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Fears over the influenza A virus (H1N1 influenza) have motivated researchers to investigate the antimicrobial activity of the Aganocide compounds against viruses. In a study presented at this years Interscience Conference on Antimicrobial Agents and Chemotherapy (ICAAC), a team led by professor Markus Nagl, MD, of Medical University of Innsbruck, evaluated the in vitro virucidal activity of three compounds: N-chlorotaurine (NCT), a compound produced by human phagocytes; and two NCT analogs, NVC-612 and NVC-422.
The research team conducted tests on three separate strains of influenza A, known as H1N1 Singapore, H1N1 California, and H1N1 Apr-8-38. They determined that NCT, NVC-612 and NVC-422 all exhibited virucidal activity, inactivating all three strains. Specifically, among the various test results, 5.5 mM NCT and NVC-612 inactivated H1N1 Singapore to the detection limit after 5 minutes of incubation time; H1N1 Singapore and H1N1 California were inactivated by 55 mM NCT and NVC-612 to the detection limit within 1 minute; and a 1-hour treatment with 40 mM NVC-422 at pH 4 resulted in complete inactivation of H1N1 Apr-8-38.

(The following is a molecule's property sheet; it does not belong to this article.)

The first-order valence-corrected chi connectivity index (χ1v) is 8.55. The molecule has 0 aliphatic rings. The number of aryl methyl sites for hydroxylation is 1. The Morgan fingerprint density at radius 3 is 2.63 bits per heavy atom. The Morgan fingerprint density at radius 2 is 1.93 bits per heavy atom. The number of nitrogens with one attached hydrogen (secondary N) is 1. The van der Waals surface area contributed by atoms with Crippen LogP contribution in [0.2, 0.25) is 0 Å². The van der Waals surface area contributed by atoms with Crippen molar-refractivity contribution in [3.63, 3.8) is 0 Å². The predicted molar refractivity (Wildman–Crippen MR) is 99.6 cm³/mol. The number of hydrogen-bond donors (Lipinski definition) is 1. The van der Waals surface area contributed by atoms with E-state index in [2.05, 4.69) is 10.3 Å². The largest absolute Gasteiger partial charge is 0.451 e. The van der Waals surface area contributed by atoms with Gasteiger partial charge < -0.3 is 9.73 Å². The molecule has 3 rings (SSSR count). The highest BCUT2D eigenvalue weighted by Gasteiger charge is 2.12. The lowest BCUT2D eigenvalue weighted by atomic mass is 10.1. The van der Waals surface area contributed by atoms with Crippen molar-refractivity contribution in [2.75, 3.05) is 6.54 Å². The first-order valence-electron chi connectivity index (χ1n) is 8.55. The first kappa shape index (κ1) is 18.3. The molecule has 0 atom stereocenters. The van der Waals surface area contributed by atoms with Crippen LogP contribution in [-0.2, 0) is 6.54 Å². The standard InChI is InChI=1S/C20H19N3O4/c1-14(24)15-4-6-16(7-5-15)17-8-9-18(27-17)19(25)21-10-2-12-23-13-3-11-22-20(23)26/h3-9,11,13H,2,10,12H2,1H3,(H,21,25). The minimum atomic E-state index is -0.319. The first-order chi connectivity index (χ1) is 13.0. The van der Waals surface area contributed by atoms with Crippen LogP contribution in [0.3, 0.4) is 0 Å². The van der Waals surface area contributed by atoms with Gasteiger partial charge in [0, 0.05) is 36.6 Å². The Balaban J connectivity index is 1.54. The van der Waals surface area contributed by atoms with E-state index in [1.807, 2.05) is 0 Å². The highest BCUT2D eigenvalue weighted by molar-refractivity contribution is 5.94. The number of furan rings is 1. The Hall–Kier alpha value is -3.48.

Dr. Andreas Jekle, senior scientist at NovaBay Pharmaceuticals, says, This study shows that NovaBays Aganocide compounds inactivate the H1N1 virus strains in vitro. NVC-612 completely inhibited the viral activity of all three H1N1 strains tested within five minutes in a dose-dependent manner.
Based on these experimental results, the research team concluded that further investigation into potential consumer products and therapeutic use of these agents are warranted.
The substantial morbidity and mortality caused by H1N1, combined with increasing drug resistance, show the urgent medical need for novel, effective medicines against influenza, Jekle adds. These results suggest that NovaBays Aganocide compounds may have utility in this unmet medical need.